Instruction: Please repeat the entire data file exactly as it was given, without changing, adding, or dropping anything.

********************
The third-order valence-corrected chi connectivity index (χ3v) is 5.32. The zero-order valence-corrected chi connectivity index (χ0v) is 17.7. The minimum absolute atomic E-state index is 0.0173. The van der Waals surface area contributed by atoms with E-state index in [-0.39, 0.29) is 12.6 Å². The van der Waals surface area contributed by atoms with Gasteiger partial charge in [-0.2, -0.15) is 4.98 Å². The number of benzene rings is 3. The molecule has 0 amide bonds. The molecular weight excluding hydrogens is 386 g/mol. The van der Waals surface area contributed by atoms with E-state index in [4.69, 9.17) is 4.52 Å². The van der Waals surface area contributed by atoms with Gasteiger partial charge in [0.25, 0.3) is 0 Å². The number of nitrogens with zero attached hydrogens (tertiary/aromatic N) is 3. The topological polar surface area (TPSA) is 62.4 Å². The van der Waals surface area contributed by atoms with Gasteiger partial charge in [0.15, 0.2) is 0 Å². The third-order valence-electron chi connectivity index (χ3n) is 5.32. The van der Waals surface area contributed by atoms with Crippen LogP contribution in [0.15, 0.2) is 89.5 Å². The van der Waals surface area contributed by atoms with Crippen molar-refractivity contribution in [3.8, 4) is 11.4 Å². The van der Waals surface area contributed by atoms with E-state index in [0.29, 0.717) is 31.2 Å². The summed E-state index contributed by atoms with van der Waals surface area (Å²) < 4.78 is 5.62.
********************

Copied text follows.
The third-order valence-corrected chi connectivity index (χ3v) is 5.32. The zero-order valence-corrected chi connectivity index (χ0v) is 17.7. The minimum absolute atomic E-state index is 0.0173. The van der Waals surface area contributed by atoms with E-state index in [-0.39, 0.29) is 12.6 Å². The van der Waals surface area contributed by atoms with Gasteiger partial charge in [-0.2, -0.15) is 4.98 Å². The number of benzene rings is 3. The molecule has 0 amide bonds. The molecular weight excluding hydrogens is 386 g/mol. The van der Waals surface area contributed by atoms with E-state index in [4.69, 9.17) is 4.52 Å². The van der Waals surface area contributed by atoms with Gasteiger partial charge in [0.25, 0.3) is 0 Å². The number of nitrogens with zero attached hydrogens (tertiary/aromatic N) is 3. The topological polar surface area (TPSA) is 62.4 Å². The van der Waals surface area contributed by atoms with Gasteiger partial charge in [0.15, 0.2) is 0 Å². The third-order valence-electron chi connectivity index (χ3n) is 5.32. The van der Waals surface area contributed by atoms with Crippen LogP contribution in [0.15, 0.2) is 89.5 Å². The van der Waals surface area contributed by atoms with Crippen molar-refractivity contribution in [3.8, 4) is 11.4 Å². The van der Waals surface area contributed by atoms with E-state index in [0.29, 0.717) is 31.2 Å². The summed E-state index contributed by atoms with van der Waals surface area (Å²) < 4.78 is 5.62.